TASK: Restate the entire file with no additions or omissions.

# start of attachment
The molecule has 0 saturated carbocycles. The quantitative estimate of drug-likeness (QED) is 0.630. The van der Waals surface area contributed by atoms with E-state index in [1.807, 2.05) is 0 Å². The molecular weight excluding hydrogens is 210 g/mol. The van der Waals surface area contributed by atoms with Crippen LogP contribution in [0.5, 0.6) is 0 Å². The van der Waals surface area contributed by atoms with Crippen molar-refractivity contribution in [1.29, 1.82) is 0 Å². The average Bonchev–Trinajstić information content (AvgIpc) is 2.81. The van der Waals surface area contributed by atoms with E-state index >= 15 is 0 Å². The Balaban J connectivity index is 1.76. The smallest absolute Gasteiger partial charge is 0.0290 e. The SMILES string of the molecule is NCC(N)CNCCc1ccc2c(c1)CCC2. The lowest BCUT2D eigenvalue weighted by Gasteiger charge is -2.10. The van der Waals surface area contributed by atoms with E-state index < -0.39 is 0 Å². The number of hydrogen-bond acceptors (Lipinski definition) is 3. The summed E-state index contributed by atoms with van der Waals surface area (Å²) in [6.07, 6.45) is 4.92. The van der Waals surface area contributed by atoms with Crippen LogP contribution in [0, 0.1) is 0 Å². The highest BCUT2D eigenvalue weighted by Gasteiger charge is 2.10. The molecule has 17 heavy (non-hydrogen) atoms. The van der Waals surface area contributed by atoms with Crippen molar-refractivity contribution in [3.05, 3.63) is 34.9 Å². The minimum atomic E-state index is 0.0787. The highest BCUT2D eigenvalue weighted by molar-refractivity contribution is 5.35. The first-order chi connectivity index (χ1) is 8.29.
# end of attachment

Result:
The molecule has 0 saturated carbocycles. The quantitative estimate of drug-likeness (QED) is 0.630. The van der Waals surface area contributed by atoms with E-state index in [1.807, 2.05) is 0 Å². The molecular weight excluding hydrogens is 210 g/mol. The van der Waals surface area contributed by atoms with Crippen LogP contribution in [0.5, 0.6) is 0 Å². The van der Waals surface area contributed by atoms with Crippen molar-refractivity contribution in [1.29, 1.82) is 0 Å². The average Bonchev–Trinajstić information content (AvgIpc) is 2.81. The van der Waals surface area contributed by atoms with E-state index >= 15 is 0 Å². The Balaban J connectivity index is 1.76. The smallest absolute Gasteiger partial charge is 0.0290 e. The SMILES string of the molecule is NCC(N)CNCCc1ccc2c(c1)CCC2. The lowest BCUT2D eigenvalue weighted by Gasteiger charge is -2.10. The van der Waals surface area contributed by atoms with E-state index < -0.39 is 0 Å². The number of hydrogen-bond acceptors (Lipinski definition) is 3. The summed E-state index contributed by atoms with van der Waals surface area (Å²) in [6.07, 6.45) is 4.92. The van der Waals surface area contributed by atoms with Crippen LogP contribution in [0, 0.1) is 0 Å². The highest BCUT2D eigenvalue weighted by Gasteiger charge is 2.10. The molecule has 17 heavy (non-hydrogen) atoms. The van der Waals surface area contributed by atoms with Crippen molar-refractivity contribution in [3.05, 3.63) is 34.9 Å². The minimum atomic E-state index is 0.0787. The highest BCUT2D eigenvalue weighted by molar-refractivity contribution is 5.35. The first-order chi connectivity index (χ1) is 8.29.